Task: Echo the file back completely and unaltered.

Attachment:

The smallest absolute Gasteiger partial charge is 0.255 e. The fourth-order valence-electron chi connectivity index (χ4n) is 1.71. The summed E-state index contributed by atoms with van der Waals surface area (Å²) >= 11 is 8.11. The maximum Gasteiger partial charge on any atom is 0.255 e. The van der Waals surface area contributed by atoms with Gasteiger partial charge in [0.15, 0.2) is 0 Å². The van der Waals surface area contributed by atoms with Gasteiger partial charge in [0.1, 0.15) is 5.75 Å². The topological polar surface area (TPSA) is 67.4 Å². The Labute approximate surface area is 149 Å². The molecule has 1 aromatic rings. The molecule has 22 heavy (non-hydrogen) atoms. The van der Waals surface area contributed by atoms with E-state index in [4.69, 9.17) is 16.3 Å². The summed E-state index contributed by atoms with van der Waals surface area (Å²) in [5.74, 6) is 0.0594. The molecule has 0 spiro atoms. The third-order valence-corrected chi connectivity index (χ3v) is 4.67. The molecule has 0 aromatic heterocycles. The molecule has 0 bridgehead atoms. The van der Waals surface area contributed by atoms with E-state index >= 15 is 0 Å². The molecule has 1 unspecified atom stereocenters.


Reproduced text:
The smallest absolute Gasteiger partial charge is 0.255 e. The fourth-order valence-electron chi connectivity index (χ4n) is 1.71. The summed E-state index contributed by atoms with van der Waals surface area (Å²) >= 11 is 8.11. The maximum Gasteiger partial charge on any atom is 0.255 e. The van der Waals surface area contributed by atoms with Gasteiger partial charge in [0.15, 0.2) is 0 Å². The van der Waals surface area contributed by atoms with Gasteiger partial charge in [0.1, 0.15) is 5.75 Å². The topological polar surface area (TPSA) is 67.4 Å². The Labute approximate surface area is 149 Å². The molecule has 1 aromatic rings. The molecule has 22 heavy (non-hydrogen) atoms. The van der Waals surface area contributed by atoms with E-state index in [4.69, 9.17) is 16.3 Å². The summed E-state index contributed by atoms with van der Waals surface area (Å²) in [5.74, 6) is 0.0594. The molecule has 0 spiro atoms. The third-order valence-corrected chi connectivity index (χ3v) is 4.67. The molecule has 0 aromatic heterocycles. The molecule has 0 bridgehead atoms. The van der Waals surface area contributed by atoms with E-state index >= 15 is 0 Å². The molecule has 1 unspecified atom stereocenters.